WASHINGTON — Western wildfires have increased “suddenly and dramatically” since the late 1980s and the wildfire season grew longer — a pattern that appears tied to global warming, according to a study published Thursday.
“The increase in large wildfires appears to be another part of a chain of reactions to climate warming,” said Dan Cayan, a co-author of the paper and director of the climate research division at Scripps Institution of Oceanography.
The authors said that while part of the increase may be attributed to natural fluctuations, evidence also links it to the effects of human-induced climate warming.
Scientists have become increasingly concerned in recent years about the amount of carbon dioxide released into the atmosphere by the burning of fossil fuels. Average worldwide temperatures have risen this century as a result of what many believe is a greenhouse effect from those emissions.
The researchers used the files of the U.S. Forest Service and National Park Service to analyze 1,166 fires of more than about 1,000 acres from 1970 to 2003. Their findings were published Thursday in the online edition of the journal Science.
More fires, longer seasons
Beginning about 1987, there was a change from infrequent fires averaging about one week in duration to more frequent ones that often burned five weeks or more, they reported.
“Wildfire frequency was nearly four times the average of 1970-1986, and total area burned by these fires was more than six and a half times its previous level,” they wrote.
On top of that, the length of the wildfire season was extended by 78 days.
The researchers said the changes appear to be linked to annual spring and summer temperatures, with many more wildfires burning in hotter years than in cooler years.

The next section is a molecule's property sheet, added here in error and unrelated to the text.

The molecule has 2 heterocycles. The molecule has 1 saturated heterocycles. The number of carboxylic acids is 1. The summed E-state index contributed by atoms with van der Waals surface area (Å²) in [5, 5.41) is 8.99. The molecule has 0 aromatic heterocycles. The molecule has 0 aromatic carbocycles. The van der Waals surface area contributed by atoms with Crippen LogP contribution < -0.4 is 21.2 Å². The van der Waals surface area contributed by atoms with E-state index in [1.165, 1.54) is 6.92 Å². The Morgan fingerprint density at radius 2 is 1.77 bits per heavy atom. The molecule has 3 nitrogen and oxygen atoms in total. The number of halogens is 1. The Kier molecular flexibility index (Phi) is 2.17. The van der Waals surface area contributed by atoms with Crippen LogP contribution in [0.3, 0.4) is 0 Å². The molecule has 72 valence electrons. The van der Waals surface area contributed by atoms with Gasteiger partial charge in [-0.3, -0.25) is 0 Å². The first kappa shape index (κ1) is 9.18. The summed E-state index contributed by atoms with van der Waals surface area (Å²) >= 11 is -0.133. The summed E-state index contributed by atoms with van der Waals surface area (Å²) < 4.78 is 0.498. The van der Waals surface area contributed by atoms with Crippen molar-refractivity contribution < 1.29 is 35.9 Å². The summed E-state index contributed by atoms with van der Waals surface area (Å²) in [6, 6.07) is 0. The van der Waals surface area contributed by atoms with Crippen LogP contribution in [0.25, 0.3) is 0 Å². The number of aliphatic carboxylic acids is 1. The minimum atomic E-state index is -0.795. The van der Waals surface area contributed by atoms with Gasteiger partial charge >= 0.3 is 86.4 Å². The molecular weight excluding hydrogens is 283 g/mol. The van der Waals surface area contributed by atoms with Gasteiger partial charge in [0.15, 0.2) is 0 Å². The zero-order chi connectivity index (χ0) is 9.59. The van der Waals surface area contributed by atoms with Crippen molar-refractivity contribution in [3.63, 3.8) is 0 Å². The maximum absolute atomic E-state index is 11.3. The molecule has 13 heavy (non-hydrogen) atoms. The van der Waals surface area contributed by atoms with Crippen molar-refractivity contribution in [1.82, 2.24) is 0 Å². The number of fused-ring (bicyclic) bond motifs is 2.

“At higher elevations what really drives the fire season is the temperature,” said Anthony Westerling, another co-author and Scripps researcher.
They also found a connection between early arrivals of the spring snowmelt in the mountainous regions and the incidence of large forest fires. An earlier snowmelt, they said, can lead to an earlier and longer dry season, which provides greater opportunities for large fires.
“When you have a warm spring and early summer, you get rapid snowmelt,” Westerling said. “With the snowmelt coming out a month earlier, areas get drier overall. There is a longer season in which a fire can be started and more opportunity for ignition.”
Research team member Thomas Swetnam, director of the Laboratory of Tree-Ring Research at the University of Arizona in Tucson, said that “I see this as one of the first big indicators of climate change impacts in the continental United States.”
“We’re showing warming and earlier springs tying in with large forest fire frequencies,” he added. “Lots of people think climate change and the ecological responses are 50 to 100 years away. But it’s not 50 to 100 years away — it’s happening now in forest ecosystems through fire.”
Swetnam said he did not at first believe climate change affected forest fires. But he changed his mind as he and his colleagues studied the data. “The length of the fire season has increased almost two-and-one-half months compared with 1970 to 1986,” he said.
Expectations for more fires, CO2
The researchers emphasized that they did not try to determine how much of the climate impact was natural and how much from greenhouse gas emissions tied to global warming.
These results have important regional and global implications,” they wrote. “Whether the changes observed ... are the result of greenhouse-gas induced global warming, or only an unusual natural fluctuation, is presently unclear.
“Regardless of past trends, they added, “virtually all climate model projections indicate that warmer springs and summers will occur over the region in coming decades. These trends will reinforce the tendency toward early spring snowmelt and longer fire seasons. This will accentuate conditions favorable to the occurrence of large wildfires, amplifying the vulnerability the region has experienced since the mid-1980s.”
The scientists also expressed concern that the fires mean forests were releasing more carbon dioxide, a key greenhouse gas, than they are absorbing.
“If wildfire trends continue,” they wrote, “at least initially this biomass burning will result in carbon release, suggesting that the forests of the western U.S. may become a source of increased atmospheric carbon dioxide rather than a sink, even under a relatively modest temperature increase scenario.”
The research was supported by the National Oceanic and Atmospheric Administration, the Forest Service and the California Energy Commission.
The Associated Press and Reuters contributed to this report.